A talk about fiddle chords and seconding using the Dennis McGee tunes, Danse Carré and One-Step de McGee, as examples.
Three Dennis McGee tunes, a pep talk to keep you inspired, and great deal for all my followers out there.
Shoutout to Pam Weeks for passing along this New England Acadian fiddle tune, The Crooked Stovepipe. Plus, The Waltz that Finished in the Corner of the House, a similar tune from Cajun country.
Hi, I’m Mitch Reed and I’m doing a vlog. My vlog today is on rare tunes, and cross-tuning because I really feel like cross-tuning is something that we’ve lost and I want to try to keep it alive. It makes tunes sound great and, of course, it’s a fiddle thing. The accordion is kind of the dominant thing in Cajun music but all you fiddle players out there, let’s keep this instrument alive in Cajun music. Don’t let those old tunes die.
So I’m going to play an old reel called La Reel de l’anse bleu. If you’ve never been to L’anse Bleu, it’s not too far from Mamou. Okay, so it goes like this. [00:43]
Alright! La Reel de l’anse bleu! My fiddle’s cross-tuned but I’m Cajun cross-tuned some D, starting from the high strings, D, G, D, G and I like this tuning. I used to go visit a Creole fiddler Calvin Carriere and Calvin learned fiddle from his uncle Bébé Carriere, and they used to tune this way. Not often, but Bébé knew a lot of old polkas and mazurkas and reels and blues and they would play it this way. I also learned tunes from them so why don’t we play one now? This is definitely something different from the reel and this is just the blues. It’s just called Blues à Bébé. It goes like this. [03:50]
So it’s a lot of fun to play that. What’s cool about it is you can hear the other strings resonating that you’re not even bowing just ’cause they’re all tuned the same so they just start resonating. That’s really cool. If you have a good fiddle it will definitely do that. So yeah, I just wanted to talk about that. I like putting my fiddle in this tuning or if you a second or third fiddle you can put in this tuning. It’s great to play a lot of old-time tunes this way.
A lot of people ask me if Wayne Perry was tuned this way. Dennis was tuned this way a lot. I’m not really sure with the Wayne Perry stuff if he was tuned like this but you definitely could play his tunes. I know Micheal Doucet played Acadian Waltz with the cross-tuning and it sounded really nice so, anyway, I just wanted to talk about that.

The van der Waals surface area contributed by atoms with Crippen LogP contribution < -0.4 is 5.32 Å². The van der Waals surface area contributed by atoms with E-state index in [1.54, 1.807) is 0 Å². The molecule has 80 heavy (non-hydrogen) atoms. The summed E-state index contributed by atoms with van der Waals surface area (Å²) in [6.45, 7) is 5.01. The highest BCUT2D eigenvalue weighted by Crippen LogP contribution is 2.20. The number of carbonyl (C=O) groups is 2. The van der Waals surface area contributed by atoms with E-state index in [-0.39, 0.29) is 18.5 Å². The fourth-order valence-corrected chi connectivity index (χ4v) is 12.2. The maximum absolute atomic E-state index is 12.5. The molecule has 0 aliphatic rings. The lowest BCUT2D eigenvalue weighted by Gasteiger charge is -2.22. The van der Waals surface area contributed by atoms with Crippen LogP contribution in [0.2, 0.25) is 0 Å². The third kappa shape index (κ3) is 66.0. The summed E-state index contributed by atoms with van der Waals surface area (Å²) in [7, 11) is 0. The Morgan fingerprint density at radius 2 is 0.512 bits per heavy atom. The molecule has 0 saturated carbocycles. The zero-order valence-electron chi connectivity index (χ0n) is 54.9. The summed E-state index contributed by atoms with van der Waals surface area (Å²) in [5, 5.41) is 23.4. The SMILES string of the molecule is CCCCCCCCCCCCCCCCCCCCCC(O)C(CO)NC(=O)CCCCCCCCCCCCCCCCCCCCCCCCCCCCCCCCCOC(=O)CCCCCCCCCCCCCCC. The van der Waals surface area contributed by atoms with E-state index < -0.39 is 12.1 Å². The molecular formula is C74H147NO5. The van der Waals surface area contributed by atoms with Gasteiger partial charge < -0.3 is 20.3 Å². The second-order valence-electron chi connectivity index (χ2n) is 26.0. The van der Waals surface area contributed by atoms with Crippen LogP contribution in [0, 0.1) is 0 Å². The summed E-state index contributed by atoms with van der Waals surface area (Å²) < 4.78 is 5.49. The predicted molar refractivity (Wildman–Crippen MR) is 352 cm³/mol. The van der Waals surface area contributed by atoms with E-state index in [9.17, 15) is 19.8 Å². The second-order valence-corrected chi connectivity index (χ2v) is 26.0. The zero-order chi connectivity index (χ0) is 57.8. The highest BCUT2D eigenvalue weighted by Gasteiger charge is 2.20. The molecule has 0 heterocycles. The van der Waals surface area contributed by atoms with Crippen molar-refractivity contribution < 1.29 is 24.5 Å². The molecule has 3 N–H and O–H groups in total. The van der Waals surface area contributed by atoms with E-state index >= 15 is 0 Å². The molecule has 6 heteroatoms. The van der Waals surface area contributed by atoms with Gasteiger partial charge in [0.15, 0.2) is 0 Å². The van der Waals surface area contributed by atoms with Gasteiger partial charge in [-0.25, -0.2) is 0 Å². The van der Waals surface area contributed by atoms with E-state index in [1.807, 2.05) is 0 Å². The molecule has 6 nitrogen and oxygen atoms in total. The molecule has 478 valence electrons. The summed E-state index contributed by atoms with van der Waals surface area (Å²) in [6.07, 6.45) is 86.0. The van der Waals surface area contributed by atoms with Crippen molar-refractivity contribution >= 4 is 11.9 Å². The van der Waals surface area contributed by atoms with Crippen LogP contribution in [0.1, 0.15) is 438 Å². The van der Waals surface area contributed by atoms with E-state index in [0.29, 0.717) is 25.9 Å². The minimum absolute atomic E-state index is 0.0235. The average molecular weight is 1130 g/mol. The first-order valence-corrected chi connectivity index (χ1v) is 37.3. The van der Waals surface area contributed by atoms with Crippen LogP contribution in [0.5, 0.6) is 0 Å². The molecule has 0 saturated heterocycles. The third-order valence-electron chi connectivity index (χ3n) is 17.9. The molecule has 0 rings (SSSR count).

I‘m going to leave with you with this tune I learned from one of Dennis’ field recordings. It was in a cross-tuning and it’s called the Marcantel Reel and it goes like this. [06:44]
Whoo! Alright! So, a lot of fun! I don’t get to play these tunes that often. I never played these with an accordion tuned this way but it would probably l work. I think Dennis did that with some of Amede’s stuff. I was talking to Michael Doucet about that. One of the tunes I felt like did this style of cross tuning was Quoi Faire? It definitely works well with Quoi Faire? because you can do some nice rocking and get some good chords. Maybe I’ll just end with that one. [08:49]
Thanks so much for joining me today. Stay inspired, keep on fiddling, and if you like this stuff, and you want me to break some of it down for you, I have a website and I do break stuff down at somewhat of a beginner level, beginner to intermediate level, and also from intermediate to more advanced level. Just a huge library of tunes- traditional tunes, some obscure, some standards if you want to check it out. Thanks so much for checking out this vlog. Hope it helped, hope it inspired you. I know I get very inspired from watching YouTube fiddlers out there that are just breaking down tunes or just playing tunes and just talking about the origins or how they learned them, or whatever. That’s very inspiring to me. I hope I can pass that along as well. I hope to see you out there soon. Stay inspired, keep on fiddling! Thank you!
Alright! That’s an old tune called the Lake Charles Waltz. Today on my blog I just wanted to talk about what I’m going to be doing in the future and starting now.
A lot of people don’t know but I used to be in a band called BeauSoleil and toured with them for 11 years and I just recently retired. So now I’m just staying home in Scott and working in my studio teaching lessons, making vlogs, doing videos for my website, and I’m also doing these things called Band Labs. If you’re interested in doing private lessons, or even doing some group lessons with a couple of friends. Send me a line. You can email me at mitchreedmusiclessons.com. You can send me a message there. You can even leave a message here on YouTube or Facebook, or whatever.
That’s what I’ll be doing. I live here in Scott. I have a studio. That’s this room here where I film from. I’m also doing other styles of fiddle like Irish fiddle and old-timey fiddle so if you’re interested in any of that stuff, let me know. I am here playing my fiddle every day in my front room studio in Scott.
Just send me a line if you’re interested in learning any tunes. Even if you want me to break down some tunes for you. I ‘ve been doing that recently where if, for instance, you really, really like a tune but you can’t figure it out, let me know and I can tab the music out for you. I can also record it in sections and send it to you.
So all that stuff, that’s basically what I’m doing every day. But I just wanted to put it out there that I’m home now and I’m not touring anymore. I love teaching music and that’s what I want to do. So come check it out.
I’m gonna finish off with a little tune that Dennis McGee liked to play and he just called this Reel d’ Perdu, The Lost Reel. Some people asked about this one so I’ll play this one [3:12]
Alright! Thank you for joining me today, stay inspired keep on fiddling. Have a great day and I’ll see you soon. Thank you!